The Future of Influencer Marketing Post Fyre Festival
Influencers have become integral to a well rounded social media strategy, but what is an influencer?
An influencer is someone who has the ability to affect purchasing behavior because of their authority or relationship with their audience (Influencer Marketing Hub).
Simply, influencers are the people on your Instagram feed trying to sell you something. By now, we all know how Fyre Festival went down, but we’ve only just begun to analyze how a music festival with no prior history was able to sell out within 24 hours due in large part to big name influencers. Fyre Festival, and Fuck Jerry, knew that younger generations are weary of traditional ads and more likely to trust their “peers”. Some influencers seem like normal people, which is their exact appeal. Influencer marketing creates a peer-to-peer illusion that, when done correctly, puts you directly in front of your target audience.
74% of people turn to social networks for guidance on purchasing decisions. With the correct influencer marketing strategy your product or service can be seen by a larger, trusting audience. Companies that use influencer marketing effectively have seen 11x higher ROI than with traditional marketing strategies.
There's no question that influencer marketing works, but is it legal? In April 2017, the FTC issued warnings to 90+ influencers that weren’t properly disclosing when they were being paid for endorsements. Turns out placing #ad at the end of a post doesn’t cut it. With FTC unrest and drama around recent celebrity endorsements, influencer marketing looked like it was going to go through strict changes, but over a year after Fyre Festival influencer marketing is bigger than ever.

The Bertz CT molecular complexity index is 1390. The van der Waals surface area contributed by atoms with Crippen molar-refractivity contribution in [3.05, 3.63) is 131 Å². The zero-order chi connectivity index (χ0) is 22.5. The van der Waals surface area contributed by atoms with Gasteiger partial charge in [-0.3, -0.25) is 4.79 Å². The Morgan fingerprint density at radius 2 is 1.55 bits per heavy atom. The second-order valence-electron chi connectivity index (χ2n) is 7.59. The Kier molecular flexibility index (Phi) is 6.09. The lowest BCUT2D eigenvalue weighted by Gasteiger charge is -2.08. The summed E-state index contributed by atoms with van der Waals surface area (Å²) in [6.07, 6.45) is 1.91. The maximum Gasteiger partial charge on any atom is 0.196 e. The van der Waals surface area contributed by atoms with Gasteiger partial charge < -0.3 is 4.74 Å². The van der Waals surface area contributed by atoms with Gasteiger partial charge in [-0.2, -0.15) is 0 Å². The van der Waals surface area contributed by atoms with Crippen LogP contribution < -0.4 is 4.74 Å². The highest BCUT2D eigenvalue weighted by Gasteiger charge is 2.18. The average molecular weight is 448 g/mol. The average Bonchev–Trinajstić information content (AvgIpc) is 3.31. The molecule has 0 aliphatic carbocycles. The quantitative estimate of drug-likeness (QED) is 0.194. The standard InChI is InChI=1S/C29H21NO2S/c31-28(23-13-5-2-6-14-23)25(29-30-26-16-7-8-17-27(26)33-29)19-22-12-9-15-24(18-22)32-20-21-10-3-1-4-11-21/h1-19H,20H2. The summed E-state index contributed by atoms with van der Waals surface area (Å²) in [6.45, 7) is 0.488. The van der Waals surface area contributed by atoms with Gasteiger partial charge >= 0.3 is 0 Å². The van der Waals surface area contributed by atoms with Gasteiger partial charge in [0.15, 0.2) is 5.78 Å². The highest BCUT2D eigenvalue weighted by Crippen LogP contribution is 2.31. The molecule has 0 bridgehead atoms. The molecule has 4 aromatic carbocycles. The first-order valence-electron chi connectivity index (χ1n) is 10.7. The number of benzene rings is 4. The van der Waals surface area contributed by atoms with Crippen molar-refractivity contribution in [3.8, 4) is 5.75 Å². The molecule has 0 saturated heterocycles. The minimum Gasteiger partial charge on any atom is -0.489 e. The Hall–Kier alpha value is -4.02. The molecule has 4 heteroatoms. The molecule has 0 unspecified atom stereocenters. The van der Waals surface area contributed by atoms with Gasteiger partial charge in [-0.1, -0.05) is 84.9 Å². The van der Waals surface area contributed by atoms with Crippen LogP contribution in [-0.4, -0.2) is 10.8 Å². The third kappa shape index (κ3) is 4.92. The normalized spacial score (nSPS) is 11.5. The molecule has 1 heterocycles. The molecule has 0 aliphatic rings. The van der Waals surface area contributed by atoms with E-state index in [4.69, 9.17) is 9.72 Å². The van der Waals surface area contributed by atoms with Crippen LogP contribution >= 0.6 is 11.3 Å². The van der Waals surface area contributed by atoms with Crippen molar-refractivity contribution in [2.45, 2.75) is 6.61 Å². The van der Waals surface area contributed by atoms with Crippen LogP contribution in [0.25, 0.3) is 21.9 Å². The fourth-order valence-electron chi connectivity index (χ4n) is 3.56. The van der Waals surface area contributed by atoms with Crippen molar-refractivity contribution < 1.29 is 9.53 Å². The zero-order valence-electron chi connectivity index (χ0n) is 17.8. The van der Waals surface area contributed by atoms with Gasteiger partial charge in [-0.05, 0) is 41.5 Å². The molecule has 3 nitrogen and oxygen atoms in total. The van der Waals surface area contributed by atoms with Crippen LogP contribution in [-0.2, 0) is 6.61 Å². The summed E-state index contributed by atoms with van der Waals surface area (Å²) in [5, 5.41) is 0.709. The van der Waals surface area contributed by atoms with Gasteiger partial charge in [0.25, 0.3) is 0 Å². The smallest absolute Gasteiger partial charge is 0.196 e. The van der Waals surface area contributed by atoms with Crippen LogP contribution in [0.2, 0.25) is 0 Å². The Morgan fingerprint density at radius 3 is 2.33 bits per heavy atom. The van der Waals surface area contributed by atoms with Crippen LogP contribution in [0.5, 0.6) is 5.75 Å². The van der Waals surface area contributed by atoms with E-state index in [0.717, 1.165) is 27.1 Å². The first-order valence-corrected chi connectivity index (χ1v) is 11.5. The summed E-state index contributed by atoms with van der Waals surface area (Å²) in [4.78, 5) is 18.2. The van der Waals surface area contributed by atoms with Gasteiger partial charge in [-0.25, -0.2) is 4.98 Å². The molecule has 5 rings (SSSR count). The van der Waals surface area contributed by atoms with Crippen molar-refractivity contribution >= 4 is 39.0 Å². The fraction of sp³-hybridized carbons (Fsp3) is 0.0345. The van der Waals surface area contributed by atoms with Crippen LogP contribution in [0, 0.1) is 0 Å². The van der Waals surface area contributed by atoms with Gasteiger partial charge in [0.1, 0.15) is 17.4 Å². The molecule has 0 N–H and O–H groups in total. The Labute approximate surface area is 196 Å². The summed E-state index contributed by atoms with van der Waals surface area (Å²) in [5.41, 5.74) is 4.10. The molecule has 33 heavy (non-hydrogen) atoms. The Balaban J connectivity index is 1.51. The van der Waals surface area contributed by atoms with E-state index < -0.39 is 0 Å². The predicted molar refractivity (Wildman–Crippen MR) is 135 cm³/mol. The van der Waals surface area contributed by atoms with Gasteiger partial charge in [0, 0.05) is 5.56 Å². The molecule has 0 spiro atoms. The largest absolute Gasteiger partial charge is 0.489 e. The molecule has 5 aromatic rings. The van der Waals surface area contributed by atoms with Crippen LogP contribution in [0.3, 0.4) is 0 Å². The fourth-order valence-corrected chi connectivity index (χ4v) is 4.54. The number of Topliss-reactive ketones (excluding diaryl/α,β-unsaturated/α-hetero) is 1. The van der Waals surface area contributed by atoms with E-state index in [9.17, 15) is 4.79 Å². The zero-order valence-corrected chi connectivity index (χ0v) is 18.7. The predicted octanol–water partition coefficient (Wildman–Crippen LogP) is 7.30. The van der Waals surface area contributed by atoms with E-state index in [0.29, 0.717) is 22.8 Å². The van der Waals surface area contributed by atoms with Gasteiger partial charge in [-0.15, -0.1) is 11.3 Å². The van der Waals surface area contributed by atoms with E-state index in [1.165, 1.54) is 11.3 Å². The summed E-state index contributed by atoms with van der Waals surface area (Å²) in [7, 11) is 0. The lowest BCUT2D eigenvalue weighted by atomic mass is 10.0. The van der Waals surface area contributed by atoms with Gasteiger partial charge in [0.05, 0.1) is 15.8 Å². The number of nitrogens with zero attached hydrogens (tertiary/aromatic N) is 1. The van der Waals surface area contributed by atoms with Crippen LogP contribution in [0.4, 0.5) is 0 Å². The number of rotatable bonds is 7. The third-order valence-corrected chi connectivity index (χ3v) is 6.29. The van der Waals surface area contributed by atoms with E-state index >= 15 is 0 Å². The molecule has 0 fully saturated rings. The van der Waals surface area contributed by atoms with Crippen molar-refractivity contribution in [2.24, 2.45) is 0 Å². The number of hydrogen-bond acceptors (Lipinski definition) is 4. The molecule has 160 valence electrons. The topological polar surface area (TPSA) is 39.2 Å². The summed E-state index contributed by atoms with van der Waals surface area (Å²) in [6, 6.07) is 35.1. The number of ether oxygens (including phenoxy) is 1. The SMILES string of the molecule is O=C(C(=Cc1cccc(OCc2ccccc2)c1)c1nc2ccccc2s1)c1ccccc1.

Influencers can be broken up into four categories:
Industry experts/Thought leaders
These influencer groups range in follower count, and cost to work with. What really matters when selecting an influencer to work with is their target audience. You want to make sure that you’re working with influencers that have the same target audience(s) as your brand. Otherwise, you’ll be paying someone to promote a product to people that won’t be interested in it. Before working together, always ask who their target audience is or do a target audience audit yourself.
Once you’ve determined that the influencer has a target audience that aligns with your brand, make them sign a contract. This ensures that the influencer doesn’t take your free product/service and bail.
An influencer contract should include:
Deadlines - Influencer’s should be given clear deadlines for their posts and any other promotional content you’ve discussed.
FTC disclosure guidelines - Remain FTC compliant by making sure your influencers do.
Deliverable outline - Be specific about length, medium, and social channel(s) that you want this content promoted on.
Compensation - Like any service agreement, influencer contracts should describe when and how much the influencer will be compensated.
Outlining clear expectations is the first step towards a mutually beneficial influencer relationship. Not sure how to put together an influencer contract? We can help with that.